Holocaust Survivors' Network


Swiss Court OK Gypsy Holocaust Suit Vs. IBM
Tue Jun 22, 2004 01:14 PM ET

By Thomas Atkins

GENEVA (Reuters) - A Swiss court has cleared the way for a group of gypsies to sue computer giant IBM for allegedly helping Nazi slaughter campaigns during World War II, the plaintiffs' lawyer said on Tuesday. Lawyer Henri-Philippe Sambuc said an appeals court had overturned an earlier lower court ruling that Geneva had no jurisdiction to hear the test case that could eventually lead to a wider $12 billion claim against IBM.

The case claims that IBM facilitated the mass slaughter of gypsies by knowingly allowing Nazi Germany to use its punch-card Hollerith tabulating machines -- the mainframe computer of its era -- to track and identify victims.

IBM had its European headquarters in Geneva during World War II.

"There are a great number of elements showing that IBM was an accomplice with the Nazis," Sambuc told Reuters by telephone.

Sambuc said the five plaintiffs, all of whom lost family members in death camps in the 1939-1945 period when Nazis killed an estimated six million Jews and 600,000 gypsies in Europe, would claim $20,000 each from IBM for the alleged wrongdoing.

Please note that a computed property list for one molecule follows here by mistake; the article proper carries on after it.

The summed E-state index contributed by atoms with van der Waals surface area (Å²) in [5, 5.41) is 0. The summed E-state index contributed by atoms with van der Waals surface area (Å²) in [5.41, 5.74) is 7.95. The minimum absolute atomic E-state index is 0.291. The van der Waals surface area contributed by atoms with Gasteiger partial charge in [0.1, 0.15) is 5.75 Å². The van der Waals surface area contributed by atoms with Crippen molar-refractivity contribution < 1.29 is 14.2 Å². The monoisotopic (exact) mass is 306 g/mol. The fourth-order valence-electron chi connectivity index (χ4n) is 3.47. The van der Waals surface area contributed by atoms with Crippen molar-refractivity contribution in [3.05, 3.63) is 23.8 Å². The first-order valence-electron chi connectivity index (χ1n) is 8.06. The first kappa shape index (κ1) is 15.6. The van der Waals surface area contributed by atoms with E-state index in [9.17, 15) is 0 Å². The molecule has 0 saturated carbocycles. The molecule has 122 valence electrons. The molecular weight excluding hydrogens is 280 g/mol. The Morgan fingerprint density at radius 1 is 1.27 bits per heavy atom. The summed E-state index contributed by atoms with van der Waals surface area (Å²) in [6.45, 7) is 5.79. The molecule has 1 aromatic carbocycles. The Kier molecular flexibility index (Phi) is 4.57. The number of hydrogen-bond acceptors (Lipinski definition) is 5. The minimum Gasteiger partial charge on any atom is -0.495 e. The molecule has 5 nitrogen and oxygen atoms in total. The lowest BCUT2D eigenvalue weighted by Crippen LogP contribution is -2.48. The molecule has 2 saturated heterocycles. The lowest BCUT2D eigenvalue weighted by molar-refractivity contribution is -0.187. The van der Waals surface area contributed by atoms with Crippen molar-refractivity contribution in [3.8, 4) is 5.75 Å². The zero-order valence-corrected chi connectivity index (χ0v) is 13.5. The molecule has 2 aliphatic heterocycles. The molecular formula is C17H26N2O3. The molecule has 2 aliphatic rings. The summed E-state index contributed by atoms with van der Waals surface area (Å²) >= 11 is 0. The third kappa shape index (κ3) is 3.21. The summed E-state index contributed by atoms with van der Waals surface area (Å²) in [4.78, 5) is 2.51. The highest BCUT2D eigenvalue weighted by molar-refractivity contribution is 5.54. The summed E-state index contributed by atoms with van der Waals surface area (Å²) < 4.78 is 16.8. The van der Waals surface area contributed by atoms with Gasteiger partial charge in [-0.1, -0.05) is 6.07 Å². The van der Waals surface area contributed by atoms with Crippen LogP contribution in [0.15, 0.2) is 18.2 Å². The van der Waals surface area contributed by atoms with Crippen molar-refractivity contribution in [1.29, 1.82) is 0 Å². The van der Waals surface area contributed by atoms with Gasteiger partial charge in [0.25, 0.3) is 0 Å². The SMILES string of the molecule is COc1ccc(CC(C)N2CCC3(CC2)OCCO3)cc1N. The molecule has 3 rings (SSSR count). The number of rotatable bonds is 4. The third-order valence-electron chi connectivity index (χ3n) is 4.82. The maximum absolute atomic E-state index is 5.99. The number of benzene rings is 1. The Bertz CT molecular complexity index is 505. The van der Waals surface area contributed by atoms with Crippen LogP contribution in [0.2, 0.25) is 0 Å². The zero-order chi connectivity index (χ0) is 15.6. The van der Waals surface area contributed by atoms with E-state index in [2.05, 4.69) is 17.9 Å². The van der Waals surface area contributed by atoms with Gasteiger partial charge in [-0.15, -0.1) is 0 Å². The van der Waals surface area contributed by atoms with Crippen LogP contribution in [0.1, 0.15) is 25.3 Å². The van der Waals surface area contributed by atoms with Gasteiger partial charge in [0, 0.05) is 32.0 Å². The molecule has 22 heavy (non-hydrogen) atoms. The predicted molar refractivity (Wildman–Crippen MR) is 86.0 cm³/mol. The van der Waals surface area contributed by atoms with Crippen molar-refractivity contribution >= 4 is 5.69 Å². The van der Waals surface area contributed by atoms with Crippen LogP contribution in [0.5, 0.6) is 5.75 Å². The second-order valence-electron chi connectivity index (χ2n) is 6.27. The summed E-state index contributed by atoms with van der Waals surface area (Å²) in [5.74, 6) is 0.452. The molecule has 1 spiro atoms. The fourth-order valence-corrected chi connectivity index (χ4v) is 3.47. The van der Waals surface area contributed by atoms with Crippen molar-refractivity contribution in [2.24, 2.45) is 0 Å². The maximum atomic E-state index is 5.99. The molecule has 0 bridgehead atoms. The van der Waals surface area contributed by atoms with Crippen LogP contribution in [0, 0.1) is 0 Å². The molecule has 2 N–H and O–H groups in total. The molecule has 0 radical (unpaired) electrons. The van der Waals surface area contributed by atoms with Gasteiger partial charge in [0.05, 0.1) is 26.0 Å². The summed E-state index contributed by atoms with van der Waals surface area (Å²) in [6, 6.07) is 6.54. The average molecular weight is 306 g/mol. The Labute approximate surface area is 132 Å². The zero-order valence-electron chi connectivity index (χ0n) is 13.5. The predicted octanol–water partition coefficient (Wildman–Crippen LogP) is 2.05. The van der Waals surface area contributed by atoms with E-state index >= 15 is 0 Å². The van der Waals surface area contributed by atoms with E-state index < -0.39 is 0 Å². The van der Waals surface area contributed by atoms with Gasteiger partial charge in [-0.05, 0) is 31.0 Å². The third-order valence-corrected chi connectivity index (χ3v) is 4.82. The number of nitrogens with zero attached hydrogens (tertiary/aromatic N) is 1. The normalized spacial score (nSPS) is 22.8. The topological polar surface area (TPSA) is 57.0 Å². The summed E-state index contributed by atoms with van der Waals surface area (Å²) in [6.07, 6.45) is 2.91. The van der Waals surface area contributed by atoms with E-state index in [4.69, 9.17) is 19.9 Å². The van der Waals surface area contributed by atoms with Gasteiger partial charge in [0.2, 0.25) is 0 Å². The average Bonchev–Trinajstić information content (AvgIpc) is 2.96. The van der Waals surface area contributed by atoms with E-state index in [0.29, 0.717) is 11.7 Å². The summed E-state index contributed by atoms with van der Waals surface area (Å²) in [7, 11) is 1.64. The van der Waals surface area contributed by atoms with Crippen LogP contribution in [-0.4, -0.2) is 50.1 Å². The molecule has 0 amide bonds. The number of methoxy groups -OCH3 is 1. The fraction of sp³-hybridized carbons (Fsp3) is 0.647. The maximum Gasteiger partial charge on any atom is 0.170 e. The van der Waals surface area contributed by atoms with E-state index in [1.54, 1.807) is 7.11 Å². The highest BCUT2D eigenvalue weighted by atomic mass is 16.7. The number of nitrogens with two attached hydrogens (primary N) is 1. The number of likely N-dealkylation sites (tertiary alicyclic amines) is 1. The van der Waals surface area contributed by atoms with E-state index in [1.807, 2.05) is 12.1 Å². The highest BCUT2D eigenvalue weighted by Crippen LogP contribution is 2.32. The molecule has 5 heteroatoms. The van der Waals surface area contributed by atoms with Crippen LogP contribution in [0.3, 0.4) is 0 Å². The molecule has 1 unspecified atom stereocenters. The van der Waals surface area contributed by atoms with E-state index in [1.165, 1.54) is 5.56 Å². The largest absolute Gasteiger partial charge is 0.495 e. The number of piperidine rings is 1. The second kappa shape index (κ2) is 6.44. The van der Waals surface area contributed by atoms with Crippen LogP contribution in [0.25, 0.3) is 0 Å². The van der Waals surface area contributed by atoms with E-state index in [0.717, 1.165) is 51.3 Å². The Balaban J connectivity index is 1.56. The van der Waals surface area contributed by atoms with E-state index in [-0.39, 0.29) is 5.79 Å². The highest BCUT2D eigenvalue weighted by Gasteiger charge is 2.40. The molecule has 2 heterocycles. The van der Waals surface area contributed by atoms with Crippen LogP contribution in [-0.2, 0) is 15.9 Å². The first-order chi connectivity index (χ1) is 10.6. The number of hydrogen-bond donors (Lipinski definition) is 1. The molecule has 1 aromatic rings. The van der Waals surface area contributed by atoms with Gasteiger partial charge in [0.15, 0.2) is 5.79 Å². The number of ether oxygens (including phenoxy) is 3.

Based on the outcome, Sambuc said he aims to proceed in Swiss courts with a claim representing a broader gypsy victim group and seeking damages of $12 billion.

"This is the first step in a global strategy. We will have a second litigation, if we win, in a couple of years and that will be done on behalf of the 600,000 gypsies killed," he said.

IBM spokesman John Bukovinsky said the company had not had time to review the appeals decision and declined to comment.

Sambuc launched the case in 2001.

In the same year, investigative reporter Irwin Black published a book called "IBM and the Holocaust" claiming that IBM complied in the Nazi organization of ethnic slaughter in wartime Poland and that German bureaucrats used IBM machinery to improve the efficiency of the Holocaust.

At that time, IBM said that it had lost control of its German subsidy Dehomag before the war began in 1939.

Historians have known for decades about the Nazi use of Hollerith tabulators. IBM has contributed $3 million to a German fund to compensate the victims of World War II slave labor.


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